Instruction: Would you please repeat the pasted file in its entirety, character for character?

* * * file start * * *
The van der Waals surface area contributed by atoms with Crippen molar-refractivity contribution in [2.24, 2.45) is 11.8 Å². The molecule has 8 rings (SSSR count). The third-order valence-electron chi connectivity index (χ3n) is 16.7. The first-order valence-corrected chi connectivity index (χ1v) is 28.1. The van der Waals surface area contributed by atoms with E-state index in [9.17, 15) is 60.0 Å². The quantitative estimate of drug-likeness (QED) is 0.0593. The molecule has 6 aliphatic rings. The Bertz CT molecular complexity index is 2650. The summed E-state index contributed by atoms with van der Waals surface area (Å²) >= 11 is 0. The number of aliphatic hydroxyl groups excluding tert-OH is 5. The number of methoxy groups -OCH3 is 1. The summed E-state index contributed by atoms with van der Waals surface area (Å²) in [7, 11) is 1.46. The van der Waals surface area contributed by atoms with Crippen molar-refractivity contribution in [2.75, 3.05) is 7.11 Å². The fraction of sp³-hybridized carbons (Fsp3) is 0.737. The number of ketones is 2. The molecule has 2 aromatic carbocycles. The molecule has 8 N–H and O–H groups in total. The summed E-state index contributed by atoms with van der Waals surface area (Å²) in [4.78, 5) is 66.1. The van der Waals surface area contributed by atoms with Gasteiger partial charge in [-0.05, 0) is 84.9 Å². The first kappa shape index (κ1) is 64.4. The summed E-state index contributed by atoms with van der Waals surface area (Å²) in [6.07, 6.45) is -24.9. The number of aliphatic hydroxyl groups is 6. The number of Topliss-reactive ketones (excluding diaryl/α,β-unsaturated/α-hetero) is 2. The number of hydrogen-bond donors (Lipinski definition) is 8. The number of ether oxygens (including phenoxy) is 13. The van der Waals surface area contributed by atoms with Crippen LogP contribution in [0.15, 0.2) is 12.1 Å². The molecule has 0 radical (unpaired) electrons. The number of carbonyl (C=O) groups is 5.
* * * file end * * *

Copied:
The van der Waals surface area contributed by atoms with Crippen molar-refractivity contribution in [2.24, 2.45) is 11.8 Å². The molecule has 8 rings (SSSR count). The third-order valence-electron chi connectivity index (χ3n) is 16.7. The first-order valence-corrected chi connectivity index (χ1v) is 28.1. The van der Waals surface area contributed by atoms with E-state index in [9.17, 15) is 60.0 Å². The quantitative estimate of drug-likeness (QED) is 0.0593. The molecule has 6 aliphatic rings. The Bertz CT molecular complexity index is 2650. The summed E-state index contributed by atoms with van der Waals surface area (Å²) >= 11 is 0. The number of aliphatic hydroxyl groups excluding tert-OH is 5. The number of methoxy groups -OCH3 is 1. The summed E-state index contributed by atoms with van der Waals surface area (Å²) in [7, 11) is 1.46. The van der Waals surface area contributed by atoms with Crippen molar-refractivity contribution in [2.75, 3.05) is 7.11 Å². The fraction of sp³-hybridized carbons (Fsp3) is 0.737. The number of ketones is 2. The molecule has 2 aromatic carbocycles. The molecule has 8 N–H and O–H groups in total. The summed E-state index contributed by atoms with van der Waals surface area (Å²) in [4.78, 5) is 66.1. The van der Waals surface area contributed by atoms with Gasteiger partial charge in [-0.05, 0) is 84.9 Å². The first kappa shape index (κ1) is 64.4. The summed E-state index contributed by atoms with van der Waals surface area (Å²) in [6.07, 6.45) is -24.9. The number of aliphatic hydroxyl groups is 6. The number of Topliss-reactive ketones (excluding diaryl/α,β-unsaturated/α-hetero) is 2. The number of hydrogen-bond donors (Lipinski definition) is 8. The number of ether oxygens (including phenoxy) is 13. The van der Waals surface area contributed by atoms with Crippen LogP contribution in [0.15, 0.2) is 12.1 Å². The molecule has 0 radical (unpaired) electrons. The number of carbonyl (C=O) groups is 5.